Monday, June 30, 2014

Zac & Mia by A.J. Betts—Not just another cancer story


Zac is seventeen years, and he has leukemia. He has been in the hospital for ten months recovering from a bone marrow transplant. His days are filled with watching TV, solving crosswords with his mom, and playing Call of Duty. He’s counting down the days until he leaves the hospital and can be normal again when he hears the new girl in the adjacent room.

Mia is also seventeen and has osteosarcoma in her leg. She is loud and rude, and her mother can barely stand to be in the same room. She plays Lady Gaga way too loud, and it’s enough to make Zac knock on the wall to make her stop. Her quiet tap in return begins the sordid friendship that carries the remainder of the book.

Saturday, June 28, 2014

Girl Meets World Pilot: Can it be as good as BMW?


As 90s kids, we grew up being obsessed with Boy Meets World on TGIF. Even in the 2000s, we find ourselves catching reruns on ABC Family and MTV, falling back into the calming nostalgia of Cory Matthews’ world. We’ve seen every episode at least three times, and we miss the characters with whom we fell in love with once upon a time.

But it’s not Cory’s world anymore. Now, Cory (Ben Savage) and Topanga (Danielle Fishel) are all grown up with a daughter, Riley (Rowan Blanchard) and son, Auggie (August Maturo). Cory is a teacher at John Adams Quincy Middle School, and Topanga is a laywer, both having moved to New York City following the finale of Boy Meets World.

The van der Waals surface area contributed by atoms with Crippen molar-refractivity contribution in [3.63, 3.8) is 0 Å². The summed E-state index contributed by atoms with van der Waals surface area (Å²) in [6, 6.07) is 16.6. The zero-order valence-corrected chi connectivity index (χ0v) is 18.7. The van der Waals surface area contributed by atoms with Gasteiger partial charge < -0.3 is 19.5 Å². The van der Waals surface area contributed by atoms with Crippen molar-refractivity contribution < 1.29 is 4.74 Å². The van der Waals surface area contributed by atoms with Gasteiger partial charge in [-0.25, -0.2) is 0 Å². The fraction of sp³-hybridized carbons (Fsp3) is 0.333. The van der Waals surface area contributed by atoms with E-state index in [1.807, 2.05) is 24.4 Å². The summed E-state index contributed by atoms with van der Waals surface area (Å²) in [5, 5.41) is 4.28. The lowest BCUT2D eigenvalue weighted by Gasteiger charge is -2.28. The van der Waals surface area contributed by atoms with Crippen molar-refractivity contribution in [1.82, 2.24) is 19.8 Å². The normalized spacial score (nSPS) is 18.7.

King Dork, Approximately--Am I missing the point?


Frank Portman returns with the sequel to King Dork: King Dork, Approximately. Tom Henderson is now in the second half of his sophomore year of high school, recovering from a head surgery after being beaten with a tuba by a group of students (for more explanation on this, you should probably read the first book). He begins his narration by saying, “So, I’m going to just pick up where I left off, if that’s all right with you,” breaking the fourth wall and bringing the reader along for part two of his high school journey.